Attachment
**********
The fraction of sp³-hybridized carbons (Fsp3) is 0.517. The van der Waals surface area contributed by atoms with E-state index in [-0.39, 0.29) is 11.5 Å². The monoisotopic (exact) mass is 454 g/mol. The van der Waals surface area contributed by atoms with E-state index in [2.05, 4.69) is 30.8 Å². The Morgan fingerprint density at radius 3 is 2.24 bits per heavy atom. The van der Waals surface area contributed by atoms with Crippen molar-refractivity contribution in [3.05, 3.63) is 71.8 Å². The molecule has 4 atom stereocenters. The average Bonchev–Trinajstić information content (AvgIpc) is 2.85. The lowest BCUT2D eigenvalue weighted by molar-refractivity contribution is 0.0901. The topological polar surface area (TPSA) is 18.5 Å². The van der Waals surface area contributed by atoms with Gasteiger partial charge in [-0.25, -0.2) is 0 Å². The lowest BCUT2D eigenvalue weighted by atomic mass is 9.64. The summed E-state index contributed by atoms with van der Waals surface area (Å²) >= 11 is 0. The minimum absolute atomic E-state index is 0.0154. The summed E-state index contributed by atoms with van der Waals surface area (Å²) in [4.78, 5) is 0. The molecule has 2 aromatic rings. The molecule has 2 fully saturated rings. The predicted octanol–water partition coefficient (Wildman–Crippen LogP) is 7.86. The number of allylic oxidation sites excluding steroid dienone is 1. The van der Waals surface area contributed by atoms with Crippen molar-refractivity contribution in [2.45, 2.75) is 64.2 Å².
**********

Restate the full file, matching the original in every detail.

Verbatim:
The fraction of sp³-hybridized carbons (Fsp3) is 0.517. The van der Waals surface area contributed by atoms with E-state index in [-0.39, 0.29) is 11.5 Å². The monoisotopic (exact) mass is 454 g/mol. The van der Waals surface area contributed by atoms with E-state index in [2.05, 4.69) is 30.8 Å². The Morgan fingerprint density at radius 3 is 2.24 bits per heavy atom. The van der Waals surface area contributed by atoms with Crippen molar-refractivity contribution in [3.05, 3.63) is 71.8 Å². The molecule has 4 atom stereocenters. The average Bonchev–Trinajstić information content (AvgIpc) is 2.85. The lowest BCUT2D eigenvalue weighted by molar-refractivity contribution is 0.0901. The topological polar surface area (TPSA) is 18.5 Å². The van der Waals surface area contributed by atoms with Gasteiger partial charge in [-0.25, -0.2) is 0 Å². The lowest BCUT2D eigenvalue weighted by atomic mass is 9.64. The summed E-state index contributed by atoms with van der Waals surface area (Å²) >= 11 is 0. The minimum absolute atomic E-state index is 0.0154. The summed E-state index contributed by atoms with van der Waals surface area (Å²) in [4.78, 5) is 0. The molecule has 2 aromatic rings. The molecule has 2 fully saturated rings. The predicted octanol–water partition coefficient (Wildman–Crippen LogP) is 7.86. The number of allylic oxidation sites excluding steroid dienone is 1. The van der Waals surface area contributed by atoms with Crippen molar-refractivity contribution in [2.45, 2.75) is 64.2 Å².